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The project that we are working on is a cage/filter for airplane engines that will protect harmful material from entering airplane engines during flight that would make the airplane malfunction and possibly put hundreds of passengers’ lives in danger. For example, if a bird or drone entered the engine of an aircraft, it could possibly cause the engine to fail, possibly resulting in an extremely fatal accident. With a filter in front of the engine, any sort of material that would have gone into the engine would be blocked off, and either blown or washed out of danger. Bird strikes, in particular, have turned out to be an extremely harmful issue over the past few years, as there have been over 52,000 bird strikes from 1990-2003 that have cost over $600 million in damages and delays. By using a light-weight metal, the cage will not weigh down the engine a significant amount, but it will still be strong enough to endure the thrust of the airplane engine. Airlines in today’s world refrain from using any sort of filter or covering on their engines, as they can reduce the efficiency of the aircraft by nearly 15%. However, this seems like a small price to pay if it means the safety of the billions of passengers that rely on airline travel annually.

Step 1: Parts List

Parts List

1. ¾ PVC pipe

2. ½ inch metal flat bar

3. Wood base

4. Metal shield

5. 3D-printed motor mount

6. 3D-printed nose cone

7. Laser-cut engine screen

8. Laser-cut shield supports

9. Gear box with motor

10. Power switch

11. Two plastic rings

12. Electrical wires

Step 2: Base Assembly

To create the base:

1. Drill a small, rectangular wood block into a large, flat wood platform to create a foundation for the engine.

2. Two holes must then be drilled into the wooden block (approximately 6 inches apart) and a PVC pipe should be vertically placed in each hole.

3. Both pipes should then be capped-off at the top with PVC T-connector.

4. Another PVC pipe should be placed horizontally so that it connects the two vertical PVC pipes at approximately half their length in order to provide support.

5. The base should then be spray-painted and cleaned for the final product.

Step 3: Turbine Assembly

To create the turbine:

1. Another PVC pipe (with size that should fit firmly into the T-connectors from the base) should then be used as a shaft for the turbine.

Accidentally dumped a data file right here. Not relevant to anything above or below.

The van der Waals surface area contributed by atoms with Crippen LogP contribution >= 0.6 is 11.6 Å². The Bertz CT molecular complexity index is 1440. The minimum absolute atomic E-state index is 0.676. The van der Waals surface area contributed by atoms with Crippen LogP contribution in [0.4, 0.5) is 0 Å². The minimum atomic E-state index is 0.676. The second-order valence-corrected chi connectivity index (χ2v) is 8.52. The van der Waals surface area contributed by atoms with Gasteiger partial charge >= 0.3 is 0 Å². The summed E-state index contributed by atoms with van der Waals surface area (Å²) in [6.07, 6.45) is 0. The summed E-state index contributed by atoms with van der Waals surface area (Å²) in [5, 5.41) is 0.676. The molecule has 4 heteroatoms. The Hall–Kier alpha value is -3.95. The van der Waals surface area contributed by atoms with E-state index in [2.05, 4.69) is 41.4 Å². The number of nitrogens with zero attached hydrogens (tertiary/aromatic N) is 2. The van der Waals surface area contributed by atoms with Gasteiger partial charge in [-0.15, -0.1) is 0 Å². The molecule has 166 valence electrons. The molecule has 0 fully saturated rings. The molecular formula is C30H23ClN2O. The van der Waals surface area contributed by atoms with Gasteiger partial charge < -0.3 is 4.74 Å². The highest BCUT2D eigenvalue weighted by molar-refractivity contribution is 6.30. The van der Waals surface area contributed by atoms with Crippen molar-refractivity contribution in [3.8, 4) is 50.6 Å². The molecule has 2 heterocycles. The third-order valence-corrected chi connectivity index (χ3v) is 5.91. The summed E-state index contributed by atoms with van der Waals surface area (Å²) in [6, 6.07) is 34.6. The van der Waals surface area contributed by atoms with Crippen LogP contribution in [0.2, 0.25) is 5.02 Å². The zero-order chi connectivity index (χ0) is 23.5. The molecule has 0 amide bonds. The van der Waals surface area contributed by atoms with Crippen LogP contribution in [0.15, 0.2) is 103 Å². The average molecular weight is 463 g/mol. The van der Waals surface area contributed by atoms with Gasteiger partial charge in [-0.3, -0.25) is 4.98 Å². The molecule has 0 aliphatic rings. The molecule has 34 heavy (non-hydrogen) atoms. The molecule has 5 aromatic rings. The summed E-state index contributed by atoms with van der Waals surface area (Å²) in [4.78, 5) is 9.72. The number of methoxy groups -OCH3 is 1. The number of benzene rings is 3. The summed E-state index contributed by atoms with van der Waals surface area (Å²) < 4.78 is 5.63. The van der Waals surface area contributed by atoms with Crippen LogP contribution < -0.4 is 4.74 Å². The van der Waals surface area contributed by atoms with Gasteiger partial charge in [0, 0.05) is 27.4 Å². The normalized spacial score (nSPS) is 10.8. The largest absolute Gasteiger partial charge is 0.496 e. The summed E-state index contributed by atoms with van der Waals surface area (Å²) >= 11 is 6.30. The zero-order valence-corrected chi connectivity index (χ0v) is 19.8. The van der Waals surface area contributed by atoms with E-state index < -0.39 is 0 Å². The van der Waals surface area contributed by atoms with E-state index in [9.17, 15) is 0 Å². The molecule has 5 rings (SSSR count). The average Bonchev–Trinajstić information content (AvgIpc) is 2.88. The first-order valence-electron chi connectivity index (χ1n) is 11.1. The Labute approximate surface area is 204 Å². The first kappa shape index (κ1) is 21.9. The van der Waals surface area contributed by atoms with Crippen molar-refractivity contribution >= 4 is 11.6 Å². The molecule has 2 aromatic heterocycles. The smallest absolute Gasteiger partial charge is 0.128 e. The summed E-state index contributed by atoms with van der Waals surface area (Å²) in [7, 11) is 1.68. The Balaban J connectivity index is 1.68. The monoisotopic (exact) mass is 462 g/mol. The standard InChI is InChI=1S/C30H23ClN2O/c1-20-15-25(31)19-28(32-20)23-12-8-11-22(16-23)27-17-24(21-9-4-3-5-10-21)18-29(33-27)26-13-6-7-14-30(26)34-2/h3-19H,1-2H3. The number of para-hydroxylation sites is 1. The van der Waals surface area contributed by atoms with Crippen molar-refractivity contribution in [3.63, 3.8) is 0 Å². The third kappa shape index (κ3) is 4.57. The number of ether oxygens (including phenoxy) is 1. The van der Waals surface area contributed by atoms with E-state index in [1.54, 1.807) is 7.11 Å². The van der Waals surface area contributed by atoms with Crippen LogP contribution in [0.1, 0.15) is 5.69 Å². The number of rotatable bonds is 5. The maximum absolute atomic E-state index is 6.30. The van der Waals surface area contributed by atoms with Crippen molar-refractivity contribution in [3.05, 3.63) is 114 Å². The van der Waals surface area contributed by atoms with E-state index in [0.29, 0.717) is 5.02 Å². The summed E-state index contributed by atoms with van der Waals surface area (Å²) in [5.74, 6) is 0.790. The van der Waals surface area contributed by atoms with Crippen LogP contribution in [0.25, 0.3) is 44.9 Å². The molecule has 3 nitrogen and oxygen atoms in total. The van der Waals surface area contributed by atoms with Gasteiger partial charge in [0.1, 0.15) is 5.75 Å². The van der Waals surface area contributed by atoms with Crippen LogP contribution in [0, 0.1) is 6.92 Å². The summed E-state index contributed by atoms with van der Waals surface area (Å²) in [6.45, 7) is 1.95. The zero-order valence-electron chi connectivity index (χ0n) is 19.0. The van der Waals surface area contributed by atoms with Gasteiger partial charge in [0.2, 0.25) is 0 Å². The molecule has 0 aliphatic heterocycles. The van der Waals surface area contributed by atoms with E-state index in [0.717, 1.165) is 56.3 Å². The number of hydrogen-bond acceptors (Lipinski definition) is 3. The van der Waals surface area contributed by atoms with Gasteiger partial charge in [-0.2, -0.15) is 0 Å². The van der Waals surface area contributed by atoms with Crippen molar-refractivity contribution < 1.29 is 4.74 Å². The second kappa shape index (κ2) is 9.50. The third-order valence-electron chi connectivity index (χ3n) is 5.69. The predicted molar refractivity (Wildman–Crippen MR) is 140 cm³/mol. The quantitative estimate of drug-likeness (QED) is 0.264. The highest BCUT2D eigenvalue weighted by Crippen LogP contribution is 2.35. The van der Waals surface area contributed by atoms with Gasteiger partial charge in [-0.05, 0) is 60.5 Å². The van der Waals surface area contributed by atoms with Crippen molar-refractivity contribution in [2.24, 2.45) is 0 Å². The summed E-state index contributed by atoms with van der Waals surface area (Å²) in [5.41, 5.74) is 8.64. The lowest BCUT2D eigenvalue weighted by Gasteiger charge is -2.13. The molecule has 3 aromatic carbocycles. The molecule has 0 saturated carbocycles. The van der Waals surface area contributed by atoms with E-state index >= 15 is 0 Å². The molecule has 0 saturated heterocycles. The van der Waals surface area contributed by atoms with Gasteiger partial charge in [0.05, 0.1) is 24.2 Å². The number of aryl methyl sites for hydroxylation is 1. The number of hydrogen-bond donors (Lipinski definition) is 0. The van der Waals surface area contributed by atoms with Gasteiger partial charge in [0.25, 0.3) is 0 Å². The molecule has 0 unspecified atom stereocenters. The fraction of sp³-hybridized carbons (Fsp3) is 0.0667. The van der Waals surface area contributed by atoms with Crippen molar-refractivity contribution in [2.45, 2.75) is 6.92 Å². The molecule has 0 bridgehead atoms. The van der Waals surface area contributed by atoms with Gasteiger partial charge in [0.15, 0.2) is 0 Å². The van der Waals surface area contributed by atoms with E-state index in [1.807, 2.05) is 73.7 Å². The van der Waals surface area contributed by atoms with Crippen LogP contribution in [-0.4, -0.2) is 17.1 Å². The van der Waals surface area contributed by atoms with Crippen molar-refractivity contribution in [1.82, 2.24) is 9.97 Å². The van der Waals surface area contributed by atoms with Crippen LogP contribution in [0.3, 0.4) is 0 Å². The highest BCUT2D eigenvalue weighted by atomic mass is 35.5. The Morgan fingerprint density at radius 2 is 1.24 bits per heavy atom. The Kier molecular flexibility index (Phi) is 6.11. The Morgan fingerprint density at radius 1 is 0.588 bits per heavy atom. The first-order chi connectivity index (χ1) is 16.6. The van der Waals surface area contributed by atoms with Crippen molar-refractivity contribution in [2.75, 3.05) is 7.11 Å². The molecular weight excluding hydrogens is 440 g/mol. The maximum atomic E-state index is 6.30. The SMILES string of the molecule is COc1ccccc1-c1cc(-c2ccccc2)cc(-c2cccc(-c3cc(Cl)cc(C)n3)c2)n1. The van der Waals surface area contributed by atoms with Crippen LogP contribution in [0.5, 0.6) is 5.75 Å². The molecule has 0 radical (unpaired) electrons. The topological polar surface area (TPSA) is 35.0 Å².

2. A flat metal bar should then be cut into several pieces of equal length and glued (apoxy) around one end of the shaft at a slight angle, in order to create the propeller for the engine.

3. A nose cone must then be designed, 3D printed, and glued onto the front of the shaft (same end as the propeller).

4. The glue should then be given time to settle and the completed shaft should then be placed through the T-connectors of the base.

5. The shaft should then be capped-off at the end to prevent it from falling or sliding through the base.

Step 4: Motor Assembly

To create the motor:

1. A motor mount should be designed, 3D printed, and drilled into the T-connector on the base of the engine.

2. A gear box (with battery included) should then be carfully drilled into the motor mount so that the material does not crack.

3. A gear should then be attached to the cap of the shaft, with its teeth interlocking with the teeth of the main gear attached to the gear box.

4. The battery on the gear box should then be connected to a power supply through wiring passing through the base PVC pipe.

5. After the wiring comes out of the bottom of the PVC pipe and is connected to a power supply, attach a power switch to allow easy access in turning the engine on and off.

Step 5: Screen and Cover Assembly

To create the front screen and cover:

1. Obtain two large plastic rings of different sizes.

2. Sheet metal should then be wrapped around each ring and nailed in, creating two open cylinders that will act as the covering for the jet engine.

3. The larger cylinder should be placed around the front of the engine, while the smaller cylinder should be placed around the back of the engine.

4. A hole should be drilled into the botto of each cylinder to allow the base PVC pipes to pass through.

5. To increase stability, two supports should be designed, laser-cut, and placed around the shaft in order to keep the outside covers in place.

6. The front screen of the jet engine should be designed, laser-cut, and screwed onto the front end of the larger cylinder, with the nose cone of the propeller sticking through the center of the screen.

This is a very interesting and may be useful for small turbine (or jet) engines. It would need to be redesigned to be useful on aircraft that actually carry people. While the efficiency reduction you mentioned, due restriction of airflow, is an important factor, it is far from being the most important.<br><br>In order to be effective, such a device must be able to prevent an object from entering the engine during takeoff and climb out. As a recent example, consider the US Air flight that landed on the Hudson River a few years ago. The cause was multiple hits to both engines by Canada Geese. Those birds average about 4 kg (nearly 9 pounds) each. Takeoff and climb speeds for paasenger aircraft vary widely, but are generally up to 300 km/h (about 178 kt or 205 mile/h.) So the proposed screen has to completely resist a 4 kg object moving at up to 300 km/h to be effective.

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Bio: The BCAMRL is a Mechatronics Research Lab, found on the campus of Bergen County Academies a magnet high school within the Bergen County Technical School ... More »
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